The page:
Another day we rented bikes and rode out to some recently discovered caves, complete with hundreds of tiny bats. We made Zanzibari friends everywhere we went, and they taught us bits of Swahili and told us stories of what it’s like to grow up in a place so very different from where we’re from.  

Two wheels are my preferred mode of travel, and when you’re going the distance in a short time a motor makes sense. You’re open to the elements, the smells, the smoke in the air and the smiles of the people.

The first time we rented a Vespa we cruised from Nungwi to Jozani Chwaka Bay National Park, the last stronghold for wildlife on the island, some 80 kilometers away.

Just under ten square miles, the park is home to the small population (less than 3,000) of the Red Colobus Monkey, an endangered species native to Zanzibar. We took the long route along the coast, stopping at Zanview Inn for lunch — where I may have had two of the best coconut smoothies I’ve ever had, not to mention the most incredible lobster curry on the planet. The only customers, we relaxed in a stunning loft over a bar, looking down at the Indian Ocean.

The park was small, but lush and wild. The monkeys are far from shy, and seem to almost pose for you, their bright red backs brilliant against the bright greenery of the jungle. We rode back in the dark, stopping again at Zanview for dinner, and stumbled into the hotel late, dirty and exhausted — exactly the way we like it.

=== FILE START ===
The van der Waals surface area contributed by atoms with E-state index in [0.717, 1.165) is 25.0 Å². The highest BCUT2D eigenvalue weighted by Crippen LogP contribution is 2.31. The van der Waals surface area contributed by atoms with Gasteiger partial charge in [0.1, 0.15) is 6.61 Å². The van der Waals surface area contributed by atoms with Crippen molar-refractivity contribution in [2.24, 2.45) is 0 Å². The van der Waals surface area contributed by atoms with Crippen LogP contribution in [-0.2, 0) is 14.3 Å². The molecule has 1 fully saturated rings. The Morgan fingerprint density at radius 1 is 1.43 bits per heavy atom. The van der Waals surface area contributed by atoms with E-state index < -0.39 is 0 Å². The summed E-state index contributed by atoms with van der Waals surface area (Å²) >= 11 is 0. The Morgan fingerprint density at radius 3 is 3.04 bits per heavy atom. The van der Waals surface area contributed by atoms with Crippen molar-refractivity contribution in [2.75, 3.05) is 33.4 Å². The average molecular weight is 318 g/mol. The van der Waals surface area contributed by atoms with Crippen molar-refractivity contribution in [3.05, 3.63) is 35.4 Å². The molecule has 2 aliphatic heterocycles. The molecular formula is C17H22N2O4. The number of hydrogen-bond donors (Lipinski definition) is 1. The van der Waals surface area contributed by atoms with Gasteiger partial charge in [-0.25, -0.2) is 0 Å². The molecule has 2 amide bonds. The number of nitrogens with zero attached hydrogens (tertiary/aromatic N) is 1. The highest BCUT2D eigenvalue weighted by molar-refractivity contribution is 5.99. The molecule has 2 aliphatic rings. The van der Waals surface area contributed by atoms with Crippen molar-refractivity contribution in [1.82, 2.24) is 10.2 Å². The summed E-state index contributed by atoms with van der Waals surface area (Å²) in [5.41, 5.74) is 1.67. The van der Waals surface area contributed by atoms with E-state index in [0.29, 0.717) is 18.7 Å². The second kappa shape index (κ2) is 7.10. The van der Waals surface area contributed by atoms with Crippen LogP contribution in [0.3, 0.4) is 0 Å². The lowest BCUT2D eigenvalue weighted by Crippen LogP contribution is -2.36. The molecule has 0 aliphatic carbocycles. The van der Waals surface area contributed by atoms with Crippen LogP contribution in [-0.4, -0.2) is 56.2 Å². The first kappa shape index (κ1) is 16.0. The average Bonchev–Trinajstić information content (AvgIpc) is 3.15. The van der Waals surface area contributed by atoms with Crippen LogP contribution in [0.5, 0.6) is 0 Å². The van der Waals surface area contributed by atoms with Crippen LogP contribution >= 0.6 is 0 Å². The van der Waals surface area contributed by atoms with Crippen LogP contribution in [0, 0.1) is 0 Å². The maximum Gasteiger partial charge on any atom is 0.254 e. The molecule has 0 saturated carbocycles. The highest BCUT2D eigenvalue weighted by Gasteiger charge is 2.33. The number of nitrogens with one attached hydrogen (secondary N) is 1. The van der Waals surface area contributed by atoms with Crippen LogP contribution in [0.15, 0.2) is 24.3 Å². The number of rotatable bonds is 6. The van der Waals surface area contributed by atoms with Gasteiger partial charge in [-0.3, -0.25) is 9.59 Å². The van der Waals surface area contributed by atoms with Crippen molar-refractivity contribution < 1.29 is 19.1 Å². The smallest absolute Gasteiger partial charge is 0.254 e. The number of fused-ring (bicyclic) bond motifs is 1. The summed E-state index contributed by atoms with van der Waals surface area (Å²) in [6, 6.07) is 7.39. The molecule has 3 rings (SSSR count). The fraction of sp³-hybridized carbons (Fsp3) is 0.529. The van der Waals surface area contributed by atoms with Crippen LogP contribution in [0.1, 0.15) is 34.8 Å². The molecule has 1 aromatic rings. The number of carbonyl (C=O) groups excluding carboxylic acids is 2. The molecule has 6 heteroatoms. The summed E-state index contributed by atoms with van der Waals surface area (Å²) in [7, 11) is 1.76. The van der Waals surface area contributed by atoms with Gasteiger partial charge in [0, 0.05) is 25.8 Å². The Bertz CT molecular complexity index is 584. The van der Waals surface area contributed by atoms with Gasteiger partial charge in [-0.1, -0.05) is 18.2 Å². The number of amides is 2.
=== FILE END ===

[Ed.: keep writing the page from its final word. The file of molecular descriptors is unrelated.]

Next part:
Dense, tightly-packed buildings crowd each other in Stone Town’s Shangani District, where we stayed with Benj, an Australian filmmaker friend. His apartment is at the top floor of ancient building, where an unruly rooster awakens us each morning before the call to prayer echoes through the streets on a rusty PA system.

I remember reading about Stone Town as a child, and my imagination painted it with wild colors. In reality, it was even brighter than I imagined. The twisting alleyways and stone houses were built in the early 1800s when it flourishing as a trading center, renowned worldwide for its spices.

By the end of our five days there we were getting the hang of it, but at first we’d enter the alleyways and pop out in a different place each time. Regardless of sense of direction, Stone Town is where I developed an obsession with doors.

Each intricately carved piece gives you information about the original, long-deceased owners — the ones with chains, for example, meant they were slave owners. Fish scales meant a fisherman lived there, and pineapples meant all were welcome. Each tells a story, an artistic time machine.

After dinner at the busy night market or at one of the delicious food carts in the alleys, we ended each evening at Babu Chai, a street cart parked in the same alley intersection every evening. Here we drank the best tea we'd ever had, served in ceramic cups. We’d sip our tea quietly, watching people walk by, the ubiquitous children that never seem to sleep running by laughing, someone haggling at the shop down the street.